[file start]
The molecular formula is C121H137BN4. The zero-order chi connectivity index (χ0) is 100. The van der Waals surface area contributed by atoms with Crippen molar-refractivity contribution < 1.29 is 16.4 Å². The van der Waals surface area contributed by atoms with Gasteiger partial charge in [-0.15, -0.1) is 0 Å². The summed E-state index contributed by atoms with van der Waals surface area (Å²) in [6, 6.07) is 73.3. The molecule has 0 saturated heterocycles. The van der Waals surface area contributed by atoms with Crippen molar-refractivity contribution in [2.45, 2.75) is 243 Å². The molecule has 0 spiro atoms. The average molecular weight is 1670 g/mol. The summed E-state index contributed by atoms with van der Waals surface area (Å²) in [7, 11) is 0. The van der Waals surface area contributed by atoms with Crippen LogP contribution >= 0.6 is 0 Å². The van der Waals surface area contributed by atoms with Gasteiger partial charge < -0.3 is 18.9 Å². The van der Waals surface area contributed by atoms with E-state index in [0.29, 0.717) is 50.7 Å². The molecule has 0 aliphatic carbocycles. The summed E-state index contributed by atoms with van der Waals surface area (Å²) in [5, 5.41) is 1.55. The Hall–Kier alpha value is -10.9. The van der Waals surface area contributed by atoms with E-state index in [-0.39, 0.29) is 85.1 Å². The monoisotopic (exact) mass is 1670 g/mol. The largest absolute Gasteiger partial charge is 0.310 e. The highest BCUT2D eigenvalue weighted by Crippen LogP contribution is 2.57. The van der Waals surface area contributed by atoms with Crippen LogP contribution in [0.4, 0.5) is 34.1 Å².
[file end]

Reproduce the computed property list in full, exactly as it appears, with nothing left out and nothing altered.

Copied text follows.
The molecular formula is C121H137BN4. The zero-order chi connectivity index (χ0) is 100. The van der Waals surface area contributed by atoms with Crippen molar-refractivity contribution < 1.29 is 16.4 Å². The van der Waals surface area contributed by atoms with Gasteiger partial charge in [-0.15, -0.1) is 0 Å². The summed E-state index contributed by atoms with van der Waals surface area (Å²) in [6, 6.07) is 73.3. The molecule has 0 saturated heterocycles. The van der Waals surface area contributed by atoms with Crippen molar-refractivity contribution in [2.45, 2.75) is 243 Å². The molecule has 0 spiro atoms. The average molecular weight is 1670 g/mol. The summed E-state index contributed by atoms with van der Waals surface area (Å²) in [7, 11) is 0. The van der Waals surface area contributed by atoms with Crippen LogP contribution >= 0.6 is 0 Å². The van der Waals surface area contributed by atoms with Gasteiger partial charge < -0.3 is 18.9 Å². The van der Waals surface area contributed by atoms with E-state index in [0.29, 0.717) is 50.7 Å². The molecule has 0 aliphatic carbocycles. The summed E-state index contributed by atoms with van der Waals surface area (Å²) in [5, 5.41) is 1.55. The Hall–Kier alpha value is -10.9. The van der Waals surface area contributed by atoms with E-state index in [-0.39, 0.29) is 85.1 Å². The monoisotopic (exact) mass is 1670 g/mol. The largest absolute Gasteiger partial charge is 0.310 e. The highest BCUT2D eigenvalue weighted by Crippen LogP contribution is 2.57. The van der Waals surface area contributed by atoms with Crippen LogP contribution in [0.4, 0.5) is 34.1 Å².